Preparing for the Compliance Cliff

January 2, 2013 at 7:09 am Leave a comment

imagesCA1V9EEKI hope everyone had a nice break and you can be forgiven this morning for thinking that 2013 is shaping up a lot like 2012 with continued political uncertainty making legislative action that much more difficult to achieve and compliance requirements more burdensome.  One cliff that will not be averted is what I am dubbing the compliance cliff.  January 21, 2013 is the deadline by which the CFPB has to finalize some of the most important mortgage regulations mandated by the Dodd-Frank Act.  It is not an exaggeration to say that much of what you think you know about mortgages is about to become obsolete and that if you haven’t already budgeted more money for your mortgage related activities you should do so because costs related to legally providing mortgages will inevitably increase.  Among the most important regulations to be finalized in the coming weeks are:

  • A definition of what constitutes a qualified mortgage.  The federal government is essentially mandating minimum underwriting requirements.  The key issue for the industry is the extent of protection mortgage providers will receive for providing such mortgages.
  •  Integrated Truth-in-Lending and RESPA disclosures.  That’s right, you will now be required to provide new forms to homeowners making the new forms you provided to them just a few years ago obsolete.  The good news is that the integrated disclosures are in many ways an improvement over the existing HUD-1 and GFE.  The bad news is that this proposal goes far beyond what is required to integrate closing documents by, among other things, amending Regulation Z to expand the definition of a finance charge.
  • New servicing requirements that will mandate new disclosures and error resolution procedures.

These are just the highlights out of thousands of pages that will be implemented over the coming year.  They are all intended to make mortgages safer, but the danger is that they make mortgages so expensive to provide that only the biggest of financial institutions will have the staff and other resources necessary to cost effectively provide them in a timely manner.  Time will tell, but one way or another we are about to enter unchartered territory.

Speaking of cliffs. . .

Unless you somehow missed it, late last night Congress essentially averted the fiscal cliff for two months with the passage of a bill that, among other things, raises income tax rates on individuals making over $400,000 a year and couples making $450,000 a year.  The recognition that tax rates will have to rise is a major concession on the part of Republicans but since the agreement does nothing to deal with raising the Country’s $16.4 trillion debt limit, everyone is already talking about a second round of even more contentious negotiations to come.  If there is going to be a serious debate about fundamental changes to the tax code, this compressed period is probably when it is going to take place, so, as always, credit unions have to be ready with their best arguments for preserving our tax exemption.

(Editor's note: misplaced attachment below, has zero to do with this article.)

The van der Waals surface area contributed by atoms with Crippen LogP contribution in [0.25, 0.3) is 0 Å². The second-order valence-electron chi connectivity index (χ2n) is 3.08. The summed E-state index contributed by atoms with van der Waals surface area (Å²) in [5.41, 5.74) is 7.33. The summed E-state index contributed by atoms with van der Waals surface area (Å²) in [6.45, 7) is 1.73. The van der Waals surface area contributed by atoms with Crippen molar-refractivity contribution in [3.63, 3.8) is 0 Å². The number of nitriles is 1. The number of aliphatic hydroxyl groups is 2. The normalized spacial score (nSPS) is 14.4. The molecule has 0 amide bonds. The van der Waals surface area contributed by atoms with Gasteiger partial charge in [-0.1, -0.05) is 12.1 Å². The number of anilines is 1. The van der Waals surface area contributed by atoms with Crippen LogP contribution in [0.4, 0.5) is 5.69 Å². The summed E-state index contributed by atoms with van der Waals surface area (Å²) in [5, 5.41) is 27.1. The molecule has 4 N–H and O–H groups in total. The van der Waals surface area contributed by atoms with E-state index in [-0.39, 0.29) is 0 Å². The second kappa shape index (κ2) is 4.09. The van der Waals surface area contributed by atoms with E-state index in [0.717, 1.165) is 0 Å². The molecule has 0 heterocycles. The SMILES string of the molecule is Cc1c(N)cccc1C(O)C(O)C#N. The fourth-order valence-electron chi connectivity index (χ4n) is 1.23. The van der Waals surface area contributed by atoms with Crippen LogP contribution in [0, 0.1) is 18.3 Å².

In case you missed it. . .

The Friday before Christmas the CFPB proposed further changes to its remittance transfer rules.  These regulations were also slated to be finalized by January 21, 2013, but this new round of proposals means that these regulations won’t take effect until probably some time in the Spring.  The Association will be doing a survey for purposes of commenting to the  Bureau.

Finally. . .the Federal Trade Commission released a report last week concluding that credit unions and community banks exempted from the Debit Card Interchange Fee cap have been minimally impacted by changes to the debit card industry mandated under the Durbin Amendment.  Don’t shoot the messenger.


Entry filed under: General.

Vacationing until January 2nd. Do Foreclosures Cost Too Much?

Leave a Reply

Fill in your details below or click an icon to log in: Logo

You are commenting using your account. Log Out /  Change )

Google+ photo

You are commenting using your Google+ account. Log Out /  Change )

Twitter picture

You are commenting using your Twitter account. Log Out /  Change )

Facebook photo

You are commenting using your Facebook account. Log Out /  Change )


Connecting to %s

Trackback this post  |  Subscribe to the comments via RSS Feed

Authored By:

Henry Meier, Esq., General Counsel, New York Credit Union Association.

The views Henry expresses are Henry’s alone and do not necessarily reflect the views of the Association.

Enter your email address to subscribe to this blog and receive notifications of new posts by email.

Join 484 other followers